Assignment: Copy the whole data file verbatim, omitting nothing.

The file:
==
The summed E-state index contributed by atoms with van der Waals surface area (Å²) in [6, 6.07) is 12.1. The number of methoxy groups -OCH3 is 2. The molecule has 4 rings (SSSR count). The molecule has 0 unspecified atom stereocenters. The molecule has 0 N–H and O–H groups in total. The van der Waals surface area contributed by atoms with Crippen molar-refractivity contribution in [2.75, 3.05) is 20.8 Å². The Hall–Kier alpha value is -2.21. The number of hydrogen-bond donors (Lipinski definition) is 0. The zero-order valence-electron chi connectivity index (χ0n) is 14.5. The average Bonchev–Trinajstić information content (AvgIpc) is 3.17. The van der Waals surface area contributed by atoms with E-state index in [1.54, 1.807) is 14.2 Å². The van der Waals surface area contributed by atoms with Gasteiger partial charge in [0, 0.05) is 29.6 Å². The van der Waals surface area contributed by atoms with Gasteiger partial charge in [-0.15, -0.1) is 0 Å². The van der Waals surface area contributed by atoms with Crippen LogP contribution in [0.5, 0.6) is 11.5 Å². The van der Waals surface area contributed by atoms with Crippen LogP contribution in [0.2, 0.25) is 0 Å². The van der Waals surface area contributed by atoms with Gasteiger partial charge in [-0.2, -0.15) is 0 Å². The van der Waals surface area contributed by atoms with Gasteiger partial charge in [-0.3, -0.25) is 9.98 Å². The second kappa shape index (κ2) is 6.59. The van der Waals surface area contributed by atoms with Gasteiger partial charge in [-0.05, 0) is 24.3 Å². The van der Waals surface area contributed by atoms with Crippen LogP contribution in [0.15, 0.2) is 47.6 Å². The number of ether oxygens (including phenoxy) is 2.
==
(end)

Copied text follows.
The summed E-state index contributed by atoms with van der Waals surface area (Å²) in [6, 6.07) is 12.1. The number of methoxy groups -OCH3 is 2. The molecule has 4 rings (SSSR count). The molecule has 0 unspecified atom stereocenters. The molecule has 0 N–H and O–H groups in total. The van der Waals surface area contributed by atoms with Crippen molar-refractivity contribution in [2.75, 3.05) is 20.8 Å². The Hall–Kier alpha value is -2.21. The number of hydrogen-bond donors (Lipinski definition) is 0. The zero-order valence-electron chi connectivity index (χ0n) is 14.5. The average Bonchev–Trinajstić information content (AvgIpc) is 3.17. The van der Waals surface area contributed by atoms with E-state index in [1.54, 1.807) is 14.2 Å². The van der Waals surface area contributed by atoms with Gasteiger partial charge in [0, 0.05) is 29.6 Å². The van der Waals surface area contributed by atoms with Gasteiger partial charge in [-0.15, -0.1) is 0 Å². The van der Waals surface area contributed by atoms with Crippen LogP contribution in [0.5, 0.6) is 11.5 Å². The van der Waals surface area contributed by atoms with Crippen LogP contribution in [0.2, 0.25) is 0 Å². The van der Waals surface area contributed by atoms with Gasteiger partial charge in [-0.2, -0.15) is 0 Å². The van der Waals surface area contributed by atoms with Gasteiger partial charge in [-0.3, -0.25) is 9.98 Å². The second kappa shape index (κ2) is 6.59. The van der Waals surface area contributed by atoms with Gasteiger partial charge in [-0.05, 0) is 24.3 Å². The van der Waals surface area contributed by atoms with Crippen LogP contribution in [0.15, 0.2) is 47.6 Å². The number of ether oxygens (including phenoxy) is 2.